I think the story that often doesn’t get told is how progressives really were the inside-outside glue that kept the legislative possibilities going. And it was an interesting sort of relationship with the leadership of Congress, the Progressive Caucus, the White House, folks in the Senate—including leadership of the Senate—and grassroots organizations that led to imperfect but significant historical victories.

––Maurice Mitchell

Electoral work can also give progressives the opportunity to garner national attention and set ourselves up for future victories, especially when we claim our contribution to the efforts. Such was the case in Arizona, where the grassroots power-building that led to recent victories began in 2010 with organizing against the anti-immigrant “Show Me Your Papers” law, SB 1070. When progressive groups, including Worker Power, joined a coalition to help then-centrist Democrat Kyrsten Sinema win the Senate seat in 2018, “We knew who she was,” Brendan Walsh said. The coalition also knew that turning that seat from Republican to Democrat would put them in a better position for 2020, no matter Sinema’s limitations.

We needed to prove that Arizona was a battleground state where you could invest in and win statewide races, so our big play was being able to get the investment and resources in Arizona to win the presidential election in 2020.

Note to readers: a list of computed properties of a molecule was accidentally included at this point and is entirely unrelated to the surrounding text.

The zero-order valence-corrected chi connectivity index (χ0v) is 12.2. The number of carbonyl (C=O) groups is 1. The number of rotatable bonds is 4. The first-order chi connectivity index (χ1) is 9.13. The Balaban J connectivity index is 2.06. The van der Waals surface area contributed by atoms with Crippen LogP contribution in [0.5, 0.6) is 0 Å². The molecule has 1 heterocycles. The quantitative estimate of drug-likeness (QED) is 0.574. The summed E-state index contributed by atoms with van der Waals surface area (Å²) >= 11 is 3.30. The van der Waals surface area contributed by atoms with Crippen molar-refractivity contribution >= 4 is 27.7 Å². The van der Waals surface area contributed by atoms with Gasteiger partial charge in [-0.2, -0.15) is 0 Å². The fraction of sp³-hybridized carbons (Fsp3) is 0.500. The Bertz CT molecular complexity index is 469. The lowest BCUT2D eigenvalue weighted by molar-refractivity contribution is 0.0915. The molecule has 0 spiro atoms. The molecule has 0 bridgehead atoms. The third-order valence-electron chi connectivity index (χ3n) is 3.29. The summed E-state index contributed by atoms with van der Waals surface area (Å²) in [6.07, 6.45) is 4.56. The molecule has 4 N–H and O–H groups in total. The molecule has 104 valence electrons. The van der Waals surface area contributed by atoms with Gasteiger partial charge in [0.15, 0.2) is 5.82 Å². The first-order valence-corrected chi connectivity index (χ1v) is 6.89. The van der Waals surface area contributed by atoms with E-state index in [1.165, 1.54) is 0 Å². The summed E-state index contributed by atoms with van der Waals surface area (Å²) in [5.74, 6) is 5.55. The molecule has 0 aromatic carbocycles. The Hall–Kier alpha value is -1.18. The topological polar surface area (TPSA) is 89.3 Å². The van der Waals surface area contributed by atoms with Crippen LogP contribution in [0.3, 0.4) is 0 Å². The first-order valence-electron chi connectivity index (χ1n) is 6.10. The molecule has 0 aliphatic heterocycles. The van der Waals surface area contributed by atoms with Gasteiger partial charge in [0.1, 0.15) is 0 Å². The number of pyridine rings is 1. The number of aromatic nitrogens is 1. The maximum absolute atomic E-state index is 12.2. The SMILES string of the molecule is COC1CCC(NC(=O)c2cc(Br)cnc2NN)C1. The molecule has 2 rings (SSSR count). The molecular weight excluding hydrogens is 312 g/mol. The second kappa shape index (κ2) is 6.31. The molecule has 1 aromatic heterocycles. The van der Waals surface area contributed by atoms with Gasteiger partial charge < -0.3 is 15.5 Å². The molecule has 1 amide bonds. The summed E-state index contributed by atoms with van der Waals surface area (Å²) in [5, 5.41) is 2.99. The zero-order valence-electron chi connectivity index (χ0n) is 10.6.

––Brendan Walsh

And it did pay off: in 2020, Arizona helped deny Donald Trump a second presidential term, and in 2022, independent progressive efforts prevented right-wing candidates like Kari Lake, the Republican nominee for Arizona governor, from winning key races.

Build from a position of strength

Faith in Minnesota realized it needed to demonstrate its electoral power in order to play a role in making budget decisions. The Minnesota Democratic-Farmer-Labor Party holds caucuses at several levels, from precincts up. It is an open process, used to select candidates and adopt a platform. In 2018, Faith in Minnesota decided to organize and build a bloc comprising 10% of the voters attending the caucuses. They launched an 18-month planning process to build squads of people who would run in these elections around the state. At the end of 18 months, they had reached their goal of 10%. Their leaders were clear that Faith in Minnesota was their political home and that they were accountable to it. The bloc held together throughout the caucus process, and they had the power to influence the party’s endorsement for governor.

This level of organizing and leadership development “made our power legible in ways it hadn’t been before,” Alexa Horwart said. Faith in Minnesota demonstrated that it could put thousands of leaders in a room, hold them together, and impact political endorsements. This has allowed them to be part of current budget negotiations, deciding where money goes.

When the Carolina Federation started building chapters in 2019, the organization focused a lot of attention on how to interact with others from a place of strength. Federation leaders had learned from the experience of trying to be in alignment when groups are not clear about their own power and the competencies they bring. In situations like this, it is harder to get a sense of what each party can deliver, in terms of voters and members who will show up.